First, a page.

Researchers in Australia want to transform single-use Covid masks into road material. In the United States, the protective gear is recycled into benches. And in France, they are reborn as floor carpets for cars.
Used to curb the spread of Covid-19, masks are exacerbating another pandemic: plastic pollution.
Around 129 billion disposable masks are used every month around the world, according to the American Chemical Society.
Made out of polypropylene plastic material, elastic and metal, used masks are usually thrown out in garbage bins, destined for landfills, or incinerated. They are also littering streets, rivers and oceans, harming wildlife.
According to an AFP report from earlier this year the biggest impact may be in the water. Environmental groups are alarmed at the flood of used masks, latex gloves and other protective gear finding their way into already contaminated seas and rivers.
More than 1.5 billion masks made their way into the world's oceans last year, accounting for around 6,200 extra tonnes of marine plastic pollution, according to environmental group OceansAsia.
But researchers and companies are looking for ways to put masks to good use, though it is not a very profitable venture at the moment.
In Britain, several hospitals have acquired a compactor made by Cardiff-based Thermal Compaction Group which melts protective gowns and surgical masks into blue slabs. The material is then used to make garden chairs or tables.
In France, Tri-o et Greenwishes, a recycling company, picks up masks tossed in special bins used by some 30 customers, including Parisian hospitals, TV network TF1 and building materials giant Saint-Gobain.
"We had a lot of demand from our clients" to offer mask recycling services, said company president Matthieu de Chanaleilles. The company charges fees starting at 250 euros ($300) per month to collect the trash.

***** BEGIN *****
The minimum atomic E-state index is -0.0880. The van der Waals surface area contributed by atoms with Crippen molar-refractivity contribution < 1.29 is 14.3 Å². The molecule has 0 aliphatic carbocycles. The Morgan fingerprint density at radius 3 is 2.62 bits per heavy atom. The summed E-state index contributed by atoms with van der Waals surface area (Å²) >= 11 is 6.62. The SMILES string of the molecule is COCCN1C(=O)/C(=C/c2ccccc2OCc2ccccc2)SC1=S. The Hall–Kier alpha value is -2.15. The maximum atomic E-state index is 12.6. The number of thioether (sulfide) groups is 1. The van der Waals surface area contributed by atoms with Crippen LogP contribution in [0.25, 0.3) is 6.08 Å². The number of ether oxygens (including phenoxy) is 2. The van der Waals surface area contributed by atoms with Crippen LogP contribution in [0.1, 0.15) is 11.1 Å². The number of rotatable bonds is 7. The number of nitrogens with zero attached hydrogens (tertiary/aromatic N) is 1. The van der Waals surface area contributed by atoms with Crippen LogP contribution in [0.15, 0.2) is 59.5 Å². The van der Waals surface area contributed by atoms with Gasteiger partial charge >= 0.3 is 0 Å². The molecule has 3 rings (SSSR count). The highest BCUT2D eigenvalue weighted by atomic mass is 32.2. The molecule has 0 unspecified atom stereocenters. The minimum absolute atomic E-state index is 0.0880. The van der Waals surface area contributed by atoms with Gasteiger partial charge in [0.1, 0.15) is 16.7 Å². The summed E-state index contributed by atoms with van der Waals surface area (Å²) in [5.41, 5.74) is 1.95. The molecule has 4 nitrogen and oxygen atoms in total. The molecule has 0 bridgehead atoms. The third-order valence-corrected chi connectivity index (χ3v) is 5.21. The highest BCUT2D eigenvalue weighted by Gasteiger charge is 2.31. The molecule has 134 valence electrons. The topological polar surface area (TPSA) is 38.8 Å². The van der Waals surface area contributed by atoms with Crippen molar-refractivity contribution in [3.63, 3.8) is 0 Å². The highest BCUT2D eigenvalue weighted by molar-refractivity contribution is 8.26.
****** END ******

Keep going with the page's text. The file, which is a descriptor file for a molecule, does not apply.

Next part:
At its recycling plant, staff wearing protective gear stand behind plexiglass to sort through paper tissues, gloves and cups that are thrown in mask bins by accident. Afterwards, the workers are sprayed down with disinfectant.
The sorting area is sterilized with ultraviolet lamps. Masks are kept in quarantine for a week before being handled.
Two companies based in northern France then shred the masks, disinfect them and extract the polypropylene, which is transformed into pebbles that are used to make floor carpets or other plastic parts in a car.
Tri-o et Greenwishes has recycled one tonne of masks so far and hopes to have processed 20 tonnes by the end of the year. It's a drop in the ocean of masks.
Some 40,000 tonnes of masks were binned in France last year, without a recycling option, according to a January parliamentary report.
Making the venture profitable is a challenge. In Trenton, New Jersey, TerraCycle sells a "zero waste box" for disposable masks for $88.
The masks are then sent to partner facilities to be recycled into plastic granules that are sold to manufacturers that make other products such as benches, flooring surfaces or shipping pallets.
TerraCycle chief executive Tom Szaky said recycling personal protective equipment is costlier than aluminium.
"Why is, say for example, a dirty diaper, or PPE not recyclable? It's because it costs much more to collect and process and the results are worse. So no one would bother doing it because there's no money to be made," Szaky told AFP.
"So Terracycle's business says 'Well, if someone's willing to pay those actual costs, then we can perform such a service'," he said.
In Australia, researchers at the Royal Melbourne Institute of Technology are experimenting with other solutions after being inspired by the sight of masks littering the streets.
Once disinfected and shredded, masks can be mixed with processed building rubble to create a flexible and robust material to help build roads, according to the scientists.
The researchers are now investigating their use in construction cement. Three million masks are need to make one kilometre (half a mile) of road.
"The facemask have a good tensile strength; they can provide tensile strength to the concrete, which is very important," Mohammad Saberian, a post-doctoral research fellow at RMIT University, told AFP.
"We're currently looking for partners to use the face masks in real-world applications and to make kind of a pilot road," Saberian said.
Since publishing the research earlier this year, several industries have expressed interest, and the team was now applying for funding to further investigate the findings, which could take one to two years, he said.
(With inputs from AFP)